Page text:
A complete recovery will require more than just return of the ultra-high net worth customers and a bounce off the bottom.  It’s going to take a broader consumer recovery.  It’s going to take a better in-store customer experience.  It’s going to take building in more tangible value to the merchandise offering.  It’s going to take making the brand more accessible, while preserving the core customer.  It’s going to take a more compelling omni-channel strategy.  Fundamentally, it’s going to mean that all these players become more customer-centric rather than product-centric.

It can happen–it needs to happen–but it won’t fully happen anytime soon.

I had some surgery a couple of years ago and for some time I was hobbling around, feeling a fair amount of pain.  I realized–as did those around me–that each day I was feeling a little bit better.  And that was good.  But while I was still limping, nobody was deluded that I had completely recovered.

When it comes to the luxury recovery, let’s not kids ourselves either.

 

Luxury’s Flight to Quality

Hermes. Bulgari. Louis Vuitton. PPR (owner of Gucci and Bottega Veneta). Richemont.  All have recently reported strong profits.

Clearly, these firms have benefitted from their growing presence in the booming Asian luxury markets. But something else is going on. I believe this dazzling performance during a worldwide recession is about more than their global footprint.

All of these brands represent a powerful legacy of craftsmanship, of superior materials, of timelessness.  Unquestionably these products are expensive, yet time and time again, consumers choose them over much less costly options or similarly priced more trendy alternatives.

Because the affluent consumer’s capacity and willingness to spend remains constrained, brands must work even harder to capture a disproportionate share of the available wallet.  These heritage luxury brands are getting more than their fair share in a flight to quality.  They have taken a purchase which could be seen as a splurge and made it a seemingly sensible choice.

Of course, regardless of the price point, any brand wins because the consumer sees a strong price/value relationship.  And let’s face it, it’s easy to run a sale, offer extra loyalty points or give away a gift with purchase to drive short-term revenue.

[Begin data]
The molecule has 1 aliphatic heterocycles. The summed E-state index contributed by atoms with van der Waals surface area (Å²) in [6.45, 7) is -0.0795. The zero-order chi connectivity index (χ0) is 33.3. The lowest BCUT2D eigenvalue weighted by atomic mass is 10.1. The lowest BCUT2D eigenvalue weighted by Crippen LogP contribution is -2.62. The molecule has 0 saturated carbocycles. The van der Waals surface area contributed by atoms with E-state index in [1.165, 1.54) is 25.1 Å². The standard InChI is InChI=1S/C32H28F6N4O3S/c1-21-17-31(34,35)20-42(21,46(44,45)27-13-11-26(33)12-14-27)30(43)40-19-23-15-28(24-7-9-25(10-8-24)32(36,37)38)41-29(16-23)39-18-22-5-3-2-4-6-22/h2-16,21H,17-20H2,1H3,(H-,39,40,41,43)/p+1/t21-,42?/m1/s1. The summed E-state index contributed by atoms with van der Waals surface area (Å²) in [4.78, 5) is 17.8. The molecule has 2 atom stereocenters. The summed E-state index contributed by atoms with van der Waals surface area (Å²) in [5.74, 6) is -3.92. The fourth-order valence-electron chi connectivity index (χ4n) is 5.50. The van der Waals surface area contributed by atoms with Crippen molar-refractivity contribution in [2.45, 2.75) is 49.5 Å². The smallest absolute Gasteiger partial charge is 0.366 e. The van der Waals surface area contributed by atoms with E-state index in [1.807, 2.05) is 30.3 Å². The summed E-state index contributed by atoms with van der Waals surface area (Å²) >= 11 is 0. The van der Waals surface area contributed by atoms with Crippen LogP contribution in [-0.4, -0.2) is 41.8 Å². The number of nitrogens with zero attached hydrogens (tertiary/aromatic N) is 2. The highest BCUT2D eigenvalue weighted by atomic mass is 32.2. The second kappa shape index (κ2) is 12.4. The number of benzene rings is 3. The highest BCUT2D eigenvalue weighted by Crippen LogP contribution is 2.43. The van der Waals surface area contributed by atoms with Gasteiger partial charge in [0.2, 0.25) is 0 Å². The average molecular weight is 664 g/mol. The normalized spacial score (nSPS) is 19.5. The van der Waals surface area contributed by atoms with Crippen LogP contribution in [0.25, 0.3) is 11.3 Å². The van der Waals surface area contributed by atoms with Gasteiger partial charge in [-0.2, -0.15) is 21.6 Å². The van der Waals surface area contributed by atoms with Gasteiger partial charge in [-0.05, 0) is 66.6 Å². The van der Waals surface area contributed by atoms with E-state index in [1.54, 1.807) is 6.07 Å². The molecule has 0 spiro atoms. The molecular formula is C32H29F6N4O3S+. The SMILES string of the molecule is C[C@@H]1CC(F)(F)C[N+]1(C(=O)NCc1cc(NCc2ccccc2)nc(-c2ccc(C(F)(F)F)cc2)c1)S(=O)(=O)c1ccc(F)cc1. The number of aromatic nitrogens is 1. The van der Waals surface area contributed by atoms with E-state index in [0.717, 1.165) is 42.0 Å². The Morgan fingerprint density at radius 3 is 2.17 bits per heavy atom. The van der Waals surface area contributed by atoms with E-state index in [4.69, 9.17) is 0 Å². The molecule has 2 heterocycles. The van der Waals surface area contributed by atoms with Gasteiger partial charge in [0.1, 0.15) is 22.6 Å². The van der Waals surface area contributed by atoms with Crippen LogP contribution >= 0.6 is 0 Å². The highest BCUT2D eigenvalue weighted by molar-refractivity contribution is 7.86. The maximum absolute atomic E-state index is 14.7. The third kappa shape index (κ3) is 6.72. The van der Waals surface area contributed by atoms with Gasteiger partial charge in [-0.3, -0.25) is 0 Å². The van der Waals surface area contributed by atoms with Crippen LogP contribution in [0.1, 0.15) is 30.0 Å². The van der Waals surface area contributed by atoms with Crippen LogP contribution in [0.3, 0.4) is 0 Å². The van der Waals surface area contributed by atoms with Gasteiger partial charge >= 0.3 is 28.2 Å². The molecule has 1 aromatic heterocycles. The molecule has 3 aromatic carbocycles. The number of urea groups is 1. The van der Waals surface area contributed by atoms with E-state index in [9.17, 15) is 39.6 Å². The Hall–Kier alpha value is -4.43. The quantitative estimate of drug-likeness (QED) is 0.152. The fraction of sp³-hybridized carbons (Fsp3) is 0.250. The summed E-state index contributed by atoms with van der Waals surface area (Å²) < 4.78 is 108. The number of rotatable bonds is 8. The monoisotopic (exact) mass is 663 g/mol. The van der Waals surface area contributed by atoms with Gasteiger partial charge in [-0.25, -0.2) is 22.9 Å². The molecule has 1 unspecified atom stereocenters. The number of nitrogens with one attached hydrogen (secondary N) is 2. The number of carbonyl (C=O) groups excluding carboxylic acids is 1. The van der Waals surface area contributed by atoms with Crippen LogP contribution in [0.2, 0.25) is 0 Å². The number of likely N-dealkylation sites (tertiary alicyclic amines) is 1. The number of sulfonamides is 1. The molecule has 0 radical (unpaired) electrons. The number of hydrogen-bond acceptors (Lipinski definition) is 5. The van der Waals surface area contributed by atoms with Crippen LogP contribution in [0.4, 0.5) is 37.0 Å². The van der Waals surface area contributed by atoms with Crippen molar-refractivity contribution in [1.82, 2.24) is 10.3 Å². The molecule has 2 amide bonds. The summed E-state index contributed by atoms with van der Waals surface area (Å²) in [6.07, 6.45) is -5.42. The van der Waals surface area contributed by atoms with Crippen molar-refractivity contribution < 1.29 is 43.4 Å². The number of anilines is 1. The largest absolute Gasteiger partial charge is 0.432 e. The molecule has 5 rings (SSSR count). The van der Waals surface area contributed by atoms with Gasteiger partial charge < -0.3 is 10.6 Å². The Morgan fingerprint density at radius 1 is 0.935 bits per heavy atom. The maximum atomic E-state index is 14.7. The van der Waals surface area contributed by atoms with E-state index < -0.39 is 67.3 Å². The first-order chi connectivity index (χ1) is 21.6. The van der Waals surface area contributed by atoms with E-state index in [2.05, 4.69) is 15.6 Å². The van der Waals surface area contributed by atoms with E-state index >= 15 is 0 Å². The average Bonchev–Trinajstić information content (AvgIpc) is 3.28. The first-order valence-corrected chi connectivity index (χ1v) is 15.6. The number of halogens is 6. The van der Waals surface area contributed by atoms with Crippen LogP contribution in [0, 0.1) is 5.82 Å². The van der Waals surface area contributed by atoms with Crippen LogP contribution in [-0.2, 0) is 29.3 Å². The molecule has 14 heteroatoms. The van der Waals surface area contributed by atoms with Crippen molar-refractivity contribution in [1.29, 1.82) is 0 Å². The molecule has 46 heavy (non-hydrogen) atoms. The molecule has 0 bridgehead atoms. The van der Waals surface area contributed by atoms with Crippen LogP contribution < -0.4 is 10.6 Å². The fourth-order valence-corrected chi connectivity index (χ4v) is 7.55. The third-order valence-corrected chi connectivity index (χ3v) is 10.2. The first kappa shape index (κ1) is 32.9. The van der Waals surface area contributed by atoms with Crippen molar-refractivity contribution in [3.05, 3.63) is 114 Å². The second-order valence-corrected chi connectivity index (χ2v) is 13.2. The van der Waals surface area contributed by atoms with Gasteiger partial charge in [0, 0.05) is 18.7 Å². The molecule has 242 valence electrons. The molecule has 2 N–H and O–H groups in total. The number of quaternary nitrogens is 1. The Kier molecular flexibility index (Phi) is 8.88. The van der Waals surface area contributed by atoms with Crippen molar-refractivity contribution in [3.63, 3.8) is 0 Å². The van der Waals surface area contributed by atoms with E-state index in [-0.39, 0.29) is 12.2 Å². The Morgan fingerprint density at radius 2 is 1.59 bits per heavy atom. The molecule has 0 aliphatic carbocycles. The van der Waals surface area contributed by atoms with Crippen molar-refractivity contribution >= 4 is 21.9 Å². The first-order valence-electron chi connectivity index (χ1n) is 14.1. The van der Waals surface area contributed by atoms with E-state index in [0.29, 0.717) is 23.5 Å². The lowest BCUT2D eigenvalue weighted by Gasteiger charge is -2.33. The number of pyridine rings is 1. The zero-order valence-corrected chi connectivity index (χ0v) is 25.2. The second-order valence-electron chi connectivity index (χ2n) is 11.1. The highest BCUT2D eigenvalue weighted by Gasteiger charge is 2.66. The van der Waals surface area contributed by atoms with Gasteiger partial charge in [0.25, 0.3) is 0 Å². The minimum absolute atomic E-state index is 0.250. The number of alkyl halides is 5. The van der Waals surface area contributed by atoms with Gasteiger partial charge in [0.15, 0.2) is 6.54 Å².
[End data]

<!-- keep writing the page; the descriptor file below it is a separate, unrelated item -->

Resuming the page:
Spending the money, making the hard choices, having the patience to build an investment quality to your brand–well that takes something extra.  It takes leadership, vision and courage to build something truly remarkable and enduring.

What’s your choice?

 

Reset! Engaging Customers in the New Normal

If you missed the webinar that Jon Giegengack and I conducted earlier this week entitled Engaging Consumers and Growing Market Share in the “New Normal,” the recording of the session and presentation deck are now both available.

Webinar recording:

https://cmbinfoevents.webex.com/cmbinfoevents/lsr.php?AT=pb&SP=EC&rID=2764867&rKey=b264f15e93796eb1

Webinar deck:

http://www.cmbinfo.com/cmb-cms/wp-content/uploads/2010/10/The-New-Consumer-Report_2010.pdf

Members only? Or “Members Only” jacket?

A powerful component of customer engagement is providing scarce, exclusive and relevant experiences that reinforce your brand positioning.

“Members Only” or “By Invitation Only” marketing programs can be compelling messages that tell your customer that you truly appreciate their business.   For years leading luxury retailers such as Bergdorf Goodman and Barney’s have feted their best customers with private lunches, exclusive parties or access to fashion designer “meet and greets.”  More accessible retailers like J. Crew and Nordstrom use their loyalty programs to reward members with unique privileges such as free alterations, early notice of new merchandise arrivals or special shopping hours.  In all cases, the customer is granted access based upon some meaningful qualification, typically spending level or loyalty.

But another kind of marketing seems to be gaining momentum, and it’s best illustrated by the flash-sales sites such as GiltGroupe, HauteLook and BeyondTheRack.  These businesses are growing dramatically–RueLaLa recently reported that their sales doubled year over year–and one of their hooks is that their low prices are for “members only.”   So what does one have to do to qualify to be a member?  Having a legitimate e-mail address is just about all it takes.

In the early 1980’s “Members Only” jackets quickly became all the rage.  If you wanted the world to know how cool you were, a “Members Only” jacket gave you quick access to an exclusive club.  But it wasn’t long before just about everybody had one and what propelled the brand soon eviscerated it.

There is ample evidence that, for a while, you can get away with hooking customers with faux exclusivity.  But just because you can, doesn’t mean you should.  Deep levels of engagement and loyalty are not built on smoke and mirrors; rather they are built on forging relationships rooted in respect and trust.

Authenticity matters.

Does your marketing look more Members Only or more “Members Only” Jacket?